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Vying for global domination

Jeffrey Gil, author of Soft Power and the Worldwide Promotion of Chinese Language Learning: The Confucius Institute Project, offers his views on whether Chinese will overtake English as the world’s language

It’s nearly 25 years since David Graddol, who used to be EL Gazette’s global news editor, wrote the The Future of English? He foresaw an oligarchy of languages with English at the top. In your new book, The Rise of Chinese as a Global Language, you seem to be predicting a duopoly. Is that right and if so, why?

David Graddol’s The Future of English? was a big influence on my thinking about the future of languages globally. I focus on Chinese, because it is widely considered to be the language with the most potential to take over from English as a global language. However, I acknowledge that other languages are also increasing their use and status, and I would like to apply the same concepts and methods I used in my book onto Hindi/Urdu, Arabic and Spanish in future research.

I propose three possible future scenarios for English and Chinese as global languages: English could remain a global language, co-exist with Chinese as a global language or be replaced by Chinese as a global language, depending on the outcome of China’s rise. Continuation will result from either China’s decline or China as a threat, co-existence will result from China as a major power and replacement will result from either China as a superpower or China as a threat.

Continuation is most likely in the short- term future. However, there is already some evidence of co-existence and this is likely to increase in the medium-term future. Replacement is possible only in the long term future, considering the gap between the use and status of Chinese and English at present.

How did you first get interested in Chinese and its changing role?

My PhD thesis was about the English language and English language education in China. One part of my thesis looked at

“I found that Chinese was present in many countries through the Chinese 

whether English was a threat to Chinese language and culture, and as part of investigating that issue I looked at the use and status of Chinese globally. I found that Chinese was present in many countries through the Chinese diaspora and that there was a growing interest in Chinese language learning among people from non-Chinese backgrounds. At that time, the Chinese government was just starting to promote Chinese language learning around the world through Confucius Institutes and other means. I found this fascinating and decided to keep an eye on developments and trends in these areas, which eventually led to my book.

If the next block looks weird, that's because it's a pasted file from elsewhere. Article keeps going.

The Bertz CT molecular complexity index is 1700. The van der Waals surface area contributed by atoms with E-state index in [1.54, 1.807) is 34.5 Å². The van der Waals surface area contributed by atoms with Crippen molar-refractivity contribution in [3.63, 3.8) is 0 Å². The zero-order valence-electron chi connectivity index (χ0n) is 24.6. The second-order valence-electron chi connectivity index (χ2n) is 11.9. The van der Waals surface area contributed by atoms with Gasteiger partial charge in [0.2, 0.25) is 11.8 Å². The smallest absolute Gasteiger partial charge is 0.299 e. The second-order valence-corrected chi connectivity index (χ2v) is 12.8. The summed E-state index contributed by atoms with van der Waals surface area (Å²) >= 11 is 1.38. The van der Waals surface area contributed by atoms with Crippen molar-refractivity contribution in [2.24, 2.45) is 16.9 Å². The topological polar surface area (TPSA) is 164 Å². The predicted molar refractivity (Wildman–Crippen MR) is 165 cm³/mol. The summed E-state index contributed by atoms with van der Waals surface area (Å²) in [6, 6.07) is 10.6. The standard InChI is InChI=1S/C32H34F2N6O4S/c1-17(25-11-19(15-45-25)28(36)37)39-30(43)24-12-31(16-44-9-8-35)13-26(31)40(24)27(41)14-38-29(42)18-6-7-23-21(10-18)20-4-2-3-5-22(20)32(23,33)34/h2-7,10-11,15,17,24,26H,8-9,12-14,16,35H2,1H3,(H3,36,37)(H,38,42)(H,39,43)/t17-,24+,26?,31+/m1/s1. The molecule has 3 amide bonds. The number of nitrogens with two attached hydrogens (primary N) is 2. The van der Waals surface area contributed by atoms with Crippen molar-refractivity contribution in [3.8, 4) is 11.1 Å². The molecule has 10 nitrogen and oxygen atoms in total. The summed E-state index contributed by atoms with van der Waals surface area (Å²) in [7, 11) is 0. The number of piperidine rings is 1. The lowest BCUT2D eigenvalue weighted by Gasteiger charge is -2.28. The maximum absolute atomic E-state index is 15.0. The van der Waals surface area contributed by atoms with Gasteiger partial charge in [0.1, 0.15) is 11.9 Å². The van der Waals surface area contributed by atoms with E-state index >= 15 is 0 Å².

You use the framework of comprehensive competitiveness. What do you mean by that, and what are some of the ways in which Chinese is comprehensively competitive and in what ways is English?

Languages become important in the world because they are associated with power. In other words, a language can give people access to certain resources or benefits. Language comprehensive competitiveness is a framework which sets out what these resources or benefits are. The components of language comprehensive competitiveness are: policy competitiveness, cultural competitiveness, economic competitiveness, population competitiveness, script competitiveness, scientific/technological competitiveness, educational competitiveness and geostrategic competitiveness.

Policy competitiveness is about how governments and international organisations promote a language through their policies. Cultural competitiveness is about the cultural products and practices which can be accessed through a language, such as movies, TV programmes and internet content. Economic competitiveness is about the level of economic development and economic power of the country in which a language is spoken. Population competitiveness is about the number of speakers of a language and number of second/additional language learners. Script competitiveness is about whether a language has a written script and the purposes this script can be used for. Scientific/technological competitiveness refers to the utility of the language as a means to access information about advances and developments in science and technology, while educational competitiveness refers to the utility of the language to access education and research. Finally, geostrategic competitiveness is about the extent of interests of the country where the language is spoken in the international system and its influence within the international system.